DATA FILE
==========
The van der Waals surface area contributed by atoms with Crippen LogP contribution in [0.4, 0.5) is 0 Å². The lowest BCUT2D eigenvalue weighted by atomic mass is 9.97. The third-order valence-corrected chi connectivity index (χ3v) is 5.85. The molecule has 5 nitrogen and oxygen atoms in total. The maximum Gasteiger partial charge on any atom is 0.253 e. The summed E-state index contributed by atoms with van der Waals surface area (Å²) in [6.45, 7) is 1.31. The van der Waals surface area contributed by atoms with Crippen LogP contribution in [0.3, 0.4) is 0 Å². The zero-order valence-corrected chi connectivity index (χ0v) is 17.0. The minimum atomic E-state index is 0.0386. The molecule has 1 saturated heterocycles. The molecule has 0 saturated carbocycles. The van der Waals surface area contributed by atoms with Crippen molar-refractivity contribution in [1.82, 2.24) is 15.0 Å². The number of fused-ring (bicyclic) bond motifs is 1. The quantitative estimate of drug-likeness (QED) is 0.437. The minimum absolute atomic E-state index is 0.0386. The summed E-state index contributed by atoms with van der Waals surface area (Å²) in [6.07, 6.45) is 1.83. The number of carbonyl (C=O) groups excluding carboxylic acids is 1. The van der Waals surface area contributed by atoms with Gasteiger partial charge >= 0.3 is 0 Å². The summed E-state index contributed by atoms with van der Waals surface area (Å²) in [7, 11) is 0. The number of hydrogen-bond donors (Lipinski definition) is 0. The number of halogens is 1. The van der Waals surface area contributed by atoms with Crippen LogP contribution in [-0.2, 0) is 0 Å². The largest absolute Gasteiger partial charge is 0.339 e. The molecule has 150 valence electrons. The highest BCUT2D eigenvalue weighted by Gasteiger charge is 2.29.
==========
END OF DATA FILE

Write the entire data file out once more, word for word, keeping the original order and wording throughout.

The van der Waals surface area contributed by atoms with Crippen LogP contribution in [0.4, 0.5) is 0 Å². The lowest BCUT2D eigenvalue weighted by atomic mass is 9.97. The third-order valence-corrected chi connectivity index (χ3v) is 5.85. The molecule has 5 nitrogen and oxygen atoms in total. The maximum Gasteiger partial charge on any atom is 0.253 e. The summed E-state index contributed by atoms with van der Waals surface area (Å²) in [6.45, 7) is 1.31. The van der Waals surface area contributed by atoms with Crippen LogP contribution in [0.3, 0.4) is 0 Å². The zero-order valence-corrected chi connectivity index (χ0v) is 17.0. The minimum atomic E-state index is 0.0386. The molecule has 1 saturated heterocycles. The molecule has 0 saturated carbocycles. The van der Waals surface area contributed by atoms with Crippen molar-refractivity contribution in [1.82, 2.24) is 15.0 Å². The number of fused-ring (bicyclic) bond motifs is 1. The quantitative estimate of drug-likeness (QED) is 0.437. The minimum absolute atomic E-state index is 0.0386. The summed E-state index contributed by atoms with van der Waals surface area (Å²) in [6.07, 6.45) is 1.83. The number of carbonyl (C=O) groups excluding carboxylic acids is 1. The van der Waals surface area contributed by atoms with Gasteiger partial charge >= 0.3 is 0 Å². The summed E-state index contributed by atoms with van der Waals surface area (Å²) in [7, 11) is 0. The number of hydrogen-bond donors (Lipinski definition) is 0. The number of halogens is 1. The van der Waals surface area contributed by atoms with Crippen LogP contribution in [-0.2, 0) is 0 Å². The largest absolute Gasteiger partial charge is 0.339 e. The molecule has 150 valence electrons. The highest BCUT2D eigenvalue weighted by Gasteiger charge is 2.29.